Gyllenhaal plays Davis, an investment banker who works for his father-in-law Phil. And, yes, he gets the joke that the initials for "father-in-law," FIL, kind of sound like "Phil" too. Davis expresses this joke in a voice-over telling this story. It proceeds from a couple in a car. She's at the wheel, reminding him that he does have tools and should repair a leak.

She is killed in a car accident soon after. To mention this is not to spoil the movie since this death occurs very early on and since the rest of the plot depends on it. From that moment, Davis is trying to figure out how to be a widower.

He starts, oddly enough, by writing a letter of complaint to the company that supplied the vending machine in the ward where his wife died. The machine ate his money, and he wants it back. Karen, the clerk in the customer-service department falls for that letter and falls, too, for the letter writer. Karen helps him to put his life back, and so does her son but not her husband. Davis' married life has been spent in a steel grey, modern house; Karen's life is in a cozy cottage. The contrast is obvious -- just as obvious as Davis' need to demolish that cold house.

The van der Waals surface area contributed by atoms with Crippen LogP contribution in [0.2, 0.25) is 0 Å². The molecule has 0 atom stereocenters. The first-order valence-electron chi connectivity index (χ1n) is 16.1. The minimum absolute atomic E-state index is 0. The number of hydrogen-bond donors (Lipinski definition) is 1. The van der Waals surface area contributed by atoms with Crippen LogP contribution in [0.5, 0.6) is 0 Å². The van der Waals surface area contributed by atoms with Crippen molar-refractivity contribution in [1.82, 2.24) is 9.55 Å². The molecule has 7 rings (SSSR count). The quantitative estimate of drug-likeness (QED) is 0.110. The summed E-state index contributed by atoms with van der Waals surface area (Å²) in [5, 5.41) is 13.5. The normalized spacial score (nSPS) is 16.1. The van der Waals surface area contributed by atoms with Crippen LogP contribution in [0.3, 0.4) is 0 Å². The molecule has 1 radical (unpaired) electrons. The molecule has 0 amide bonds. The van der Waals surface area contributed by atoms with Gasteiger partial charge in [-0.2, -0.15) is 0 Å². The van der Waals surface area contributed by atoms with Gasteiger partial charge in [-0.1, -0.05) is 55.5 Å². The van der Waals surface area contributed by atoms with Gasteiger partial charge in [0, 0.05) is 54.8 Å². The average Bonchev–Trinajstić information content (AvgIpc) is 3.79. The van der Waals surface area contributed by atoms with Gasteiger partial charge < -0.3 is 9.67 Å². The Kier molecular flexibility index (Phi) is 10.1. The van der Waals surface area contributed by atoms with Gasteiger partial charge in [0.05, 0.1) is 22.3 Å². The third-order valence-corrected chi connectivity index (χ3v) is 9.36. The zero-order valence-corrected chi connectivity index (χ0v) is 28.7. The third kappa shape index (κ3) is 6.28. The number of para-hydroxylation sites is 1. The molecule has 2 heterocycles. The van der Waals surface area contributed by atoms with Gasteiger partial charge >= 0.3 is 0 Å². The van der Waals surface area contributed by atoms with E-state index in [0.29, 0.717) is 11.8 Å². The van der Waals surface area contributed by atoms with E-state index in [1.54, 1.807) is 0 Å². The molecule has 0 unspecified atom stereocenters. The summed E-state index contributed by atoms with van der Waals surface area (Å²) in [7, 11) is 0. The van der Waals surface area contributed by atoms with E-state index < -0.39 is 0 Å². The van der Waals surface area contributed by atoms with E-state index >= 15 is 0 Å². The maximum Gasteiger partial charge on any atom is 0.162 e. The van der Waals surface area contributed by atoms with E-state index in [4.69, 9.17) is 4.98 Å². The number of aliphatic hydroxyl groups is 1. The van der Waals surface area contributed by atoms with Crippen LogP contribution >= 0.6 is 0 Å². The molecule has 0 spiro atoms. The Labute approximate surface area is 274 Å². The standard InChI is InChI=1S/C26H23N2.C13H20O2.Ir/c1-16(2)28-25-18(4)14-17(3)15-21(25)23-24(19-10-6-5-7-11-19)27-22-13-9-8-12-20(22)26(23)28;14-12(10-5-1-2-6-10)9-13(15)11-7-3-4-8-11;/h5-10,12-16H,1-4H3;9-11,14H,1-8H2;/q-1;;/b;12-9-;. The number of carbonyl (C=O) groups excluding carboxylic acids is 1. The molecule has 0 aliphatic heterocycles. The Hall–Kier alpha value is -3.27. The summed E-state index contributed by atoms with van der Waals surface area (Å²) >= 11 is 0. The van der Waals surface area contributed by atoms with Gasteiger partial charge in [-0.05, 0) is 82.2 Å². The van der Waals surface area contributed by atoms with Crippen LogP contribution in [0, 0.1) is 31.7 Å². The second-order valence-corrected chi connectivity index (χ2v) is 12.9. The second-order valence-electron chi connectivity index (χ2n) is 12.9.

As Davis, Gyllenhaal is excellent, but as Karen the clerk, Watts never clicks, any more than Heather Lind does as the late wife. Gyllenhaal has more clicks with Chris Cooper, who plays his father-in-law, an angry, impatient man. Although Vallee scored big-time with Dallas Buyers' Club and Wild, he wanders afield in Demolition, and it just never quite solidifies, despite its understanding of wild anger at death.


Even though you dread seeing Hello, My Name Is Doris from the moment you see the ads and the trailer, you might go, hoping that cooler heads will prevail. They did not. The occasional laugh vomiting forth, does not make up for the downgrading of women of any age.